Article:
Many North Charleston neighborhoods near the old Charleston Navy Base suffered when the base closed, but the city's efforts are ongoing to turn the area into a vibrant recreational, residential and retail hub.
North Charleston City Council recently approved $22 million in bonds to pay for infrastructure improvements in a special Noisette district just off the former base property.
The bonds won't be paid back by taxpayers directly. Instead, the city pay them back from higher property tax revenues from new construction and private renovations in the area.
The process will pay for public improvements, such as public parks and the city's acquiring properties along Spruill Avenue to help create more public parking for businesses there. The money also is expected to fund renovations to the old Chicora Elementary School.
City officials said the efforts will help the city fulfill its vision for thousands of acres that cover the old Navy base, Riverfront Park, Noisette Creek and several neighborhoods.
"I call it the renaissance of North Charleston," said Councilman Bob King.
Some work has already taken shape. Road improvements are currently under way along O'Hear Avenue, and sidewalks have been installed in Oak Terrace Preserve.
City officials said its payments for those projects will be reimbursed through part of the $22 million in new bonds; other projects will be presented in a public forum before they are approved.
Once-blighted city streets such as Spruill and Reynolds avenues have welcomed new restaurants and retail stores. The nonprofit Metanoia has helped establish affordable houses to the neighborhood as well.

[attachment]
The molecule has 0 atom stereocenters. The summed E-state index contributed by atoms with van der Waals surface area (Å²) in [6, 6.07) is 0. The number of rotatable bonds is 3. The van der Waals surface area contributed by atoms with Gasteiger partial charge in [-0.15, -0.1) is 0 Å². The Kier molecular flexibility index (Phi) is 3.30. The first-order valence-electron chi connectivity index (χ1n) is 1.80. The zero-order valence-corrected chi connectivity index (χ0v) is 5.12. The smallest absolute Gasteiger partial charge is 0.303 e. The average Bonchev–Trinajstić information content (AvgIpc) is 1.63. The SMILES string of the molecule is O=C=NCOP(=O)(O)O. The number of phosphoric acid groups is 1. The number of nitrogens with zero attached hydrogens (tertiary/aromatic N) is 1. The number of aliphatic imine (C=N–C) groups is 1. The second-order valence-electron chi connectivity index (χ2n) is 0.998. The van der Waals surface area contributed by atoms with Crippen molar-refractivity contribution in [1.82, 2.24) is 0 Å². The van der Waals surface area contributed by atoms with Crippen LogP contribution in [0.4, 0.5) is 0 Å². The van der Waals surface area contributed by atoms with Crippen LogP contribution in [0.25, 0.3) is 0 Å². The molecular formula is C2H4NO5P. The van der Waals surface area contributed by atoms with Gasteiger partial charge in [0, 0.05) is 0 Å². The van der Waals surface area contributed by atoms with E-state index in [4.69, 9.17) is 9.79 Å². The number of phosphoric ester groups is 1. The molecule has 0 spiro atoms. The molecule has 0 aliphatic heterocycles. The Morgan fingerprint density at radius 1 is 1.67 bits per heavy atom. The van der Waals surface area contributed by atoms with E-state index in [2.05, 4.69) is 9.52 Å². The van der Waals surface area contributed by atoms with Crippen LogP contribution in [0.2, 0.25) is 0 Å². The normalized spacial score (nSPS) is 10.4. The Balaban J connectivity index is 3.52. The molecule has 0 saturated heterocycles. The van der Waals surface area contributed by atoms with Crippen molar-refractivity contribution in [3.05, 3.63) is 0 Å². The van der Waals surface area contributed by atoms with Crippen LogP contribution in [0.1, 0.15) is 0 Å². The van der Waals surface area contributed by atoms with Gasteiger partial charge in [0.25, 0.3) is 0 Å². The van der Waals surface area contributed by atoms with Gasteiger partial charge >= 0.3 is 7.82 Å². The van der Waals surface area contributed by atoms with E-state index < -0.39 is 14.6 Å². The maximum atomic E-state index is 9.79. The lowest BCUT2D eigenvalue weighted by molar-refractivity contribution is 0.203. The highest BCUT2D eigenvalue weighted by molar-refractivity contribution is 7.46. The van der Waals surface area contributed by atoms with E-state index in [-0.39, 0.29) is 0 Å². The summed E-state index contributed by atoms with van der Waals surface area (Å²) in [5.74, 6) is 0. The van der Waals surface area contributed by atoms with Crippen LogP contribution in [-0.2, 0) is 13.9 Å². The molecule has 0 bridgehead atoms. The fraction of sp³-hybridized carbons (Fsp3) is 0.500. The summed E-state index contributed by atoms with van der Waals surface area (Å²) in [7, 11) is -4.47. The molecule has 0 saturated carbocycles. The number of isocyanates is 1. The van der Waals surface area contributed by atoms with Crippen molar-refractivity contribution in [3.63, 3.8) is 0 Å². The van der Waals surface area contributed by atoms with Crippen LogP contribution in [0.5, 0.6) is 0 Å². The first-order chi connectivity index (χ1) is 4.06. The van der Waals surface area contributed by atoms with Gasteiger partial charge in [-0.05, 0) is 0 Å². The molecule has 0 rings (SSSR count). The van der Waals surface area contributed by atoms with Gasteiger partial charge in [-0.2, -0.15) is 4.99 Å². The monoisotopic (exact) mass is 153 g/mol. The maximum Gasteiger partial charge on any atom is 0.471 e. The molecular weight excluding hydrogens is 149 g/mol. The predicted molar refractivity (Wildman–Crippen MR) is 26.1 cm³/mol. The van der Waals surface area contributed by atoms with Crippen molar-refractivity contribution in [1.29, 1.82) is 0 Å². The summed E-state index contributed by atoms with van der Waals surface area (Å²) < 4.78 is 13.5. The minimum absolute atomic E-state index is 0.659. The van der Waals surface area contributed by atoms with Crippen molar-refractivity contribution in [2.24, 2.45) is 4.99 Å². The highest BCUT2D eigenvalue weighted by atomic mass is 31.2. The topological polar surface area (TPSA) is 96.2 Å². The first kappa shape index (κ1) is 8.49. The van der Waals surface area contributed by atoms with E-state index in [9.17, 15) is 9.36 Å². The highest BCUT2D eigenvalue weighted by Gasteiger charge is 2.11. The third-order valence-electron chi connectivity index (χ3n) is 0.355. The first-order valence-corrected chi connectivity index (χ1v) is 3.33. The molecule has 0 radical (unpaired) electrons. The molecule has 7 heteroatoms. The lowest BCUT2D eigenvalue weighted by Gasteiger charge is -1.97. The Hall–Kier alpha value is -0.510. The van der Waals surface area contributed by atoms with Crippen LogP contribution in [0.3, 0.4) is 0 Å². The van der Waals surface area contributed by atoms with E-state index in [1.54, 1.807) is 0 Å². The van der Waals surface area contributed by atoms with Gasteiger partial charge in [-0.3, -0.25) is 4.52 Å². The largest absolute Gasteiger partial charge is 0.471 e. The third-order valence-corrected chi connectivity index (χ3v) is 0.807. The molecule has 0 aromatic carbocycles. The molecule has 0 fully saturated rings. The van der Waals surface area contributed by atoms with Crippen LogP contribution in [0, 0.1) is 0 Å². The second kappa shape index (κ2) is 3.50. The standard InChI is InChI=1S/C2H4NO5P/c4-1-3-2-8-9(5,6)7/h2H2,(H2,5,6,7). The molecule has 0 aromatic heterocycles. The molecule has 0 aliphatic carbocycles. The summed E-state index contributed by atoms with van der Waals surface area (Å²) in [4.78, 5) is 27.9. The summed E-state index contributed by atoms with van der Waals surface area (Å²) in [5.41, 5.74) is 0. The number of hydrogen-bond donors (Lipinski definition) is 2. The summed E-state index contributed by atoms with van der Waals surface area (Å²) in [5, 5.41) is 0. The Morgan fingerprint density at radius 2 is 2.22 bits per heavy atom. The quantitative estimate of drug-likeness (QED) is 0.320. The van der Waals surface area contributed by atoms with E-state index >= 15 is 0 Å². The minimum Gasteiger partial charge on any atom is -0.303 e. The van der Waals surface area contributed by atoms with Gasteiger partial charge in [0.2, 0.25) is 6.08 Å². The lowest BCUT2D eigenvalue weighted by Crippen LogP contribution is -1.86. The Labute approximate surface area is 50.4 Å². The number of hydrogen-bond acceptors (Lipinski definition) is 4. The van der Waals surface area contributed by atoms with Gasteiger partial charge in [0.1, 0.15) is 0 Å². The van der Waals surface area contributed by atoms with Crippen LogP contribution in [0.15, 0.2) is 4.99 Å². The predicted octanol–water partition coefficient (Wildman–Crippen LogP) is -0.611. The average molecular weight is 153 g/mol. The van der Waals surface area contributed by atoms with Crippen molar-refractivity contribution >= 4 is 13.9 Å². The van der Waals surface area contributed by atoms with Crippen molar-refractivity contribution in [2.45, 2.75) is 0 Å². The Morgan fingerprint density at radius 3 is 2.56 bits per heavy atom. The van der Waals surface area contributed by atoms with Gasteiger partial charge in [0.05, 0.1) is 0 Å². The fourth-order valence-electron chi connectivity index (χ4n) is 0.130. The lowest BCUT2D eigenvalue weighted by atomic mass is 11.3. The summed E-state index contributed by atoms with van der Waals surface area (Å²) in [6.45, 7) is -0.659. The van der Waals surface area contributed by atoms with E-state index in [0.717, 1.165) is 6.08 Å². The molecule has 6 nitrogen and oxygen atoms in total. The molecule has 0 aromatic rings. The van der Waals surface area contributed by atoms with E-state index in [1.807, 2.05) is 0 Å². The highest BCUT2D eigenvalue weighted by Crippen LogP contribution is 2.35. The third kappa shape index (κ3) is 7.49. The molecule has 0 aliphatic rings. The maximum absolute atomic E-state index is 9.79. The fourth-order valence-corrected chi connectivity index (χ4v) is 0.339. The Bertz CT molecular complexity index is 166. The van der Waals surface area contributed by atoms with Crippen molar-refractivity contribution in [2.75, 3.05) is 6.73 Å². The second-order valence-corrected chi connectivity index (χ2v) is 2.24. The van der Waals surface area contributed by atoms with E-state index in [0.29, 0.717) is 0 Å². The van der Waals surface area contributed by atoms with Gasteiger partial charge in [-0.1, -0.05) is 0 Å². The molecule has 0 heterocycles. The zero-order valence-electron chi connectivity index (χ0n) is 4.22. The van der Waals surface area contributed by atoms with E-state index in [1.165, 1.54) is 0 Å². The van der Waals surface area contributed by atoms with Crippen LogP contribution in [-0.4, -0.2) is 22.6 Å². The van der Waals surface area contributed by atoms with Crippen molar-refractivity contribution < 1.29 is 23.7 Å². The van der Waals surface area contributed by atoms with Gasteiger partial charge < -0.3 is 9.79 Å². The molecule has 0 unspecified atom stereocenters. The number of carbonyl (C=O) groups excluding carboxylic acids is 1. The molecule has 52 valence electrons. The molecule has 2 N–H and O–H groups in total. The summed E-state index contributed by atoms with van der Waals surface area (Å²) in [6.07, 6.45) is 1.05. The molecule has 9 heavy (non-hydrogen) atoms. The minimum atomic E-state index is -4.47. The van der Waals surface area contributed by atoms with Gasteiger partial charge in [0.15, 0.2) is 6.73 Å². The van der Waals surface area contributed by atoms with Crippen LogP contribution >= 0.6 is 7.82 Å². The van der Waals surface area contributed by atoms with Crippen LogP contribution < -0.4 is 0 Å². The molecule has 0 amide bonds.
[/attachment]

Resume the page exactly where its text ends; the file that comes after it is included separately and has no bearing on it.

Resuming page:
The bond money will give the city the ability to ensure positive changes keep coming.
“We’re creating financial capacities to move forward," said Councilman Ron Brinson. "Things are beginning to come together."
The work has caused some inconvenience, with O'Hear Avenue closed off between East Montague and Empire avenues. But North East Park Circle Neighborhood President Gayle Frampton is not bothered too much by that.
"Bad roads can cause accidents," she said. "We really need to have those simple and productive as possible.”
While improvements have begun off-base, officials also have been mapping out changes on the base itself. Designs are already in place for a $6 million pedestrian bridge that would span Noisette Creek and expand Riverfront Park.
The bridge would span about 392 feet and help the park better accommodate large events. Brinson said some properties still need to be acquired before the effort moves forward.
City officials and residents agreed that the bond sales are a step toward helping North Charleston handle growth in the southern part of the city. Neighborhood leaders and residents have voiced concern about whether the city's infrastructure is keeping pace with the influx of more cars and new residents.